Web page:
When You Want a Divorce and Your Spouse Doesn’t

Deciding to Divorce is a devastating decision to have to make. None of us get married with the thought of divorcing in the future. We marry our chosen spouse for many different reasons. The bottom line is, this is the person you chose to go through life with and somewhere along the way, it all changed. And here you are reading this blog.

There are many issues. How do you have the conversation regarding separation or divorce? How do you get your spouse to mediation? And what happens when one wants the divorce and one doesn’t? How do you both move on productively?

You have a life with this other person that may include children, a house, cars, marital debts/assets, and many other possessions. Not to mention the feelings and memories that go along with this life. But what if, you want a divorce and your spouse doesn’t? What if this other person who you have formed a life with, whether it has been for a short time or if you have been married for over 20 years, wants to stay married? He or she may feel blindsided by your decision and this can make the process of moving on even more difficult. If you alone are making the decision to divorce, your spouse feels helpless and that they have no control about what is happening in their life. If you do end up getting the divorce under way you’ll need to hire a family law attorney to help you through the legalities of the process.

You have already let go and emotionally started to move on with thinking about life without your spouse. Your spouse has not done so yet and getting to that same place will take him/her a long time. So, beginning the mediation process can be complicated by the emotional aspect of a person who is still trying to hang on. People need time to process information and when one spouse has been considering divorce for months and maybe years, the other spouse has been in the “dark”. The news comes as an incredible shock, and you both find yourselves on completely different pages of this book of life and marriage. This is a very common scenario in mediation. People need time to vent their feelings and time to process. Getting the spouse who does not want to be apart to transition their thoughts and feelings is a complicated process and takes time. Mediation can help people deal with the emotions associated with moving on and redefining their role as a spouse/partner to ex-spouse/ex-partner.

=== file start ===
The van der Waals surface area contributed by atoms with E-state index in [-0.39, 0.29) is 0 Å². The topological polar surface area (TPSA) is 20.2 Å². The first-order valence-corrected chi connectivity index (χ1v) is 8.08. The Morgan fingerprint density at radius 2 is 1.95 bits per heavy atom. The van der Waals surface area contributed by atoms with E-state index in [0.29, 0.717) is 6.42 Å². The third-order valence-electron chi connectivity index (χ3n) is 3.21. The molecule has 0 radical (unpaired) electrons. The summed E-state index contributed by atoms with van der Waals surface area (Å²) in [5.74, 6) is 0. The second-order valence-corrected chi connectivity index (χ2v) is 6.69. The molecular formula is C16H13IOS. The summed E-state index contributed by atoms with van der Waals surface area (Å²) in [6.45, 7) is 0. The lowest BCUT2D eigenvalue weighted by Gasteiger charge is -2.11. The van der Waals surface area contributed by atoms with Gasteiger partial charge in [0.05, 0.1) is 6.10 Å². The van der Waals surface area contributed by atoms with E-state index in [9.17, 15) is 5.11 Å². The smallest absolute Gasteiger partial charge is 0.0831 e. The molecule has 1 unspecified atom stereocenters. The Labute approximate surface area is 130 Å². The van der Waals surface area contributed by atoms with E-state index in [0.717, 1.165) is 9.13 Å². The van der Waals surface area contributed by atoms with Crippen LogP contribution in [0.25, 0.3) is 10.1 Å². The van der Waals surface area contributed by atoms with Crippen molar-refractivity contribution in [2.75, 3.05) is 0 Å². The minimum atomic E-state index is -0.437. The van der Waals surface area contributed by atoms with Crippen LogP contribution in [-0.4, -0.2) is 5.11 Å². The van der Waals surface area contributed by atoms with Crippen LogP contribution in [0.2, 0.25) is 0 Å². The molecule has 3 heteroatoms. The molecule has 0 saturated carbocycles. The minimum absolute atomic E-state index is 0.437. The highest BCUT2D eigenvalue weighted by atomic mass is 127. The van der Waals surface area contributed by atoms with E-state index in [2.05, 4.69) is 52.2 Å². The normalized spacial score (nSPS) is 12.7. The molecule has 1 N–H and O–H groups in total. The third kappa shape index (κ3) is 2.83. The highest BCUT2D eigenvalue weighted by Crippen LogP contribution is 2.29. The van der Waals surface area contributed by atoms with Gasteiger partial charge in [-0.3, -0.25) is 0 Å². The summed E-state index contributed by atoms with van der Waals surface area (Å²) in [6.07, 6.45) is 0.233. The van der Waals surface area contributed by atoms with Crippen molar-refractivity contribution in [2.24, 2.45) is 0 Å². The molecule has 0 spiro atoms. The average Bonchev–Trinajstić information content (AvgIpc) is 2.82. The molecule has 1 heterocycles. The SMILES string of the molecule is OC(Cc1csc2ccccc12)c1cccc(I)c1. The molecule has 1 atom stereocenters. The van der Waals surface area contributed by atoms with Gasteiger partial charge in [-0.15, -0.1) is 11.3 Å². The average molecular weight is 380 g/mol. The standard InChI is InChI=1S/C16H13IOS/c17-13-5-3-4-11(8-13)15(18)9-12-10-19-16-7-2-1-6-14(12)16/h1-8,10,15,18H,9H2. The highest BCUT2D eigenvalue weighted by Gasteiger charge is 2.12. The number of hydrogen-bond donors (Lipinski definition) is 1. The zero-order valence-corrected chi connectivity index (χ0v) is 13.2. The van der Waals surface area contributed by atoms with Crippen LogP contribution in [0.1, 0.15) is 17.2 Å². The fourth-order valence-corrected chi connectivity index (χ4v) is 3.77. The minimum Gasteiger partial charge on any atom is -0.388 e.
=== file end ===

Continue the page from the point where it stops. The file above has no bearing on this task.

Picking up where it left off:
Communicating your wants and needs to your spouse is crucial. If a separation or divorce is what you want, then you must have the conversation with your spouse, no matter how hard it will be. The mediation process allows you the ability to speak openly and privately with your spouse about many issues, with a neutral third party (the mediator) in the room to help you with the conversation. Learning to talk openly and gaining new tools for communicating in the future will help both of you.

Moving on productively for both parties is one of the main goals of mediation. Being productive is a very individual thing and each couple must find what works best for their specific situation and family. Finding the best solutions for your unique life and family and creating an agreement that works for both of you is what mediation is all about. The mediation process puts the control and ownership for your life and decisions in your hands. Even the spouse who initially did not want to divorce can feel empowered and that they have some control over the situation they did not originally want, but find they must plan for and participate in.

Renee LaPoint

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